Kentucky Wildcats

Last year’s offense: 13th in SEC
Why they could be the division’s best: Neal Brown’s offense was electric at Texas Tech. They led the Big 12 in passing yardage, and Brown has three quarterbacks to choose from, along with four running backs who will all see carries, to make the Wildcats much better in 2013. The Air Raid offense has proven to come out of nowhere in years past. Will that prove true in 2013?

Why they won’t be the division’s best: While the offense will improve, the depth at receiver needed to run the Air Raid offense just isn’t there. The Cats have at the most four receivers who are difference makers, and it will take a few years of recruiting to build up the one position needed the catch 40-plus passes per game.

Missouri Tigers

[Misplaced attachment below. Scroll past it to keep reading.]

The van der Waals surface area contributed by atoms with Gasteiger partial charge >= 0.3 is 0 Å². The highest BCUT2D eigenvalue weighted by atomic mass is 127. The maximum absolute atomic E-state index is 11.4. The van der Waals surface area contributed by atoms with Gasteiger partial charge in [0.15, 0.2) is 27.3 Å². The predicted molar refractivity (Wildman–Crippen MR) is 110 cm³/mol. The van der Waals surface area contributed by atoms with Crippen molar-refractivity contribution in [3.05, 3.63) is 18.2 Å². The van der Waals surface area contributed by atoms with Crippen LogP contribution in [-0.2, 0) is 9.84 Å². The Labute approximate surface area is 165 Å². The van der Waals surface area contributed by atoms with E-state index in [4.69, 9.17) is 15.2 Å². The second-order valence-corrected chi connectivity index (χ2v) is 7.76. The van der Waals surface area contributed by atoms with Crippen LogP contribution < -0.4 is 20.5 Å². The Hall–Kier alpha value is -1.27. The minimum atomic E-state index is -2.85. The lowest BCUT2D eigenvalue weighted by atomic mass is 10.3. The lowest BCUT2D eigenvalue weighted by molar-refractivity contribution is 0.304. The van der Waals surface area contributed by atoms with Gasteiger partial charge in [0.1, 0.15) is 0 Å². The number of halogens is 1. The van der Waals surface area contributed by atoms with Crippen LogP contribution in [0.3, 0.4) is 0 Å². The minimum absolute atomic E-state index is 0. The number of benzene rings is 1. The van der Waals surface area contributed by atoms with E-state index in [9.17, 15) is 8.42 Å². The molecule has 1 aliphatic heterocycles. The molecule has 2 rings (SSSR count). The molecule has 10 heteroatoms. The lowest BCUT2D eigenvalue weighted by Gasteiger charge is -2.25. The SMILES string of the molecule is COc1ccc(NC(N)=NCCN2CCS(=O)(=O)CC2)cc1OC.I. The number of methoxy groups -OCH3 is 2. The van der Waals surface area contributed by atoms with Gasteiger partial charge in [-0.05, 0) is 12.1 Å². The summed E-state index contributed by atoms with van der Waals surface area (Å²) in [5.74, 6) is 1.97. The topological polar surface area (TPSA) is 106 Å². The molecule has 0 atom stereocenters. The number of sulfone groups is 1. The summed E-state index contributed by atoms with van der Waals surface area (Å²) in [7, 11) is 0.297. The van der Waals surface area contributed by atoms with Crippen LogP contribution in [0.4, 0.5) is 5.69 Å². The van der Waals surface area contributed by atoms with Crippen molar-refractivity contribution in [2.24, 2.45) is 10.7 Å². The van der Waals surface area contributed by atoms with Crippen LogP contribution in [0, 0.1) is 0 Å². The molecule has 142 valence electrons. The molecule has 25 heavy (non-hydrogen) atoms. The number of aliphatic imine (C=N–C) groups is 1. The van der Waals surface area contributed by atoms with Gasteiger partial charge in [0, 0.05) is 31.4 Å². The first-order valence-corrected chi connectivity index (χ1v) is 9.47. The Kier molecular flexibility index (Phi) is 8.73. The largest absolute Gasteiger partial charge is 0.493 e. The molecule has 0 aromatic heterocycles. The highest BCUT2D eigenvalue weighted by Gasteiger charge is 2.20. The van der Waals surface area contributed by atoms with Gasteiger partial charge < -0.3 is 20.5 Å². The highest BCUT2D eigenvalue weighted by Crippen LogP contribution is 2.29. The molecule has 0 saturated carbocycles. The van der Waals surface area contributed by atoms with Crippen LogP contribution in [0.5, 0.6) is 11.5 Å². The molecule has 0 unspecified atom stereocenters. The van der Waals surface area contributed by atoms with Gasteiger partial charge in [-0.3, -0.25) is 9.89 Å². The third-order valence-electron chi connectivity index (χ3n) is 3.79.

Last year’s offense: 11th in SEC
Why they could be the division’s best: Josh Henson takes over the reigns of the Mizzou offense, and a change in coordinators could be what kick starts last year’s struggling offense. A healthy Missouri offense could surprise the SEC East in 2013, led by a much better season by James Franklin, who happens to get running back Henry Josey back from injury. The Tigers will feature a strong receiving cast, too, headlined by Baby Lebron: Dorial Green-Beckham.

Why they won’t be the division’s best: Mizzou’s lack of offensive depth was exposed in 2012. How much more depth do they have this season? Also, former OC David Yost was handcuffed by all the injuries, and Missouri just may not have the talent to compete against the good SEC defenses yet. Besides, Franklin hasn’t proven anything in the SEC yet, and there’s a ton of pressure on Gary Pinkel this season.

South Carolina Gamecocks

Last year’s offense: 9th in SEC
Why they could be the division’s best: There’s nothing sexy about Carolina’s offense. It’s not high-flying and it doesn’t score 40 points per game, but it’s extremely balanced and productive. The two-quarterback monster adds to the running back tandem of Mike Davis and Brandon Wilds. Carolina’s offense will be much better than advertised, despite being Lattimore-less.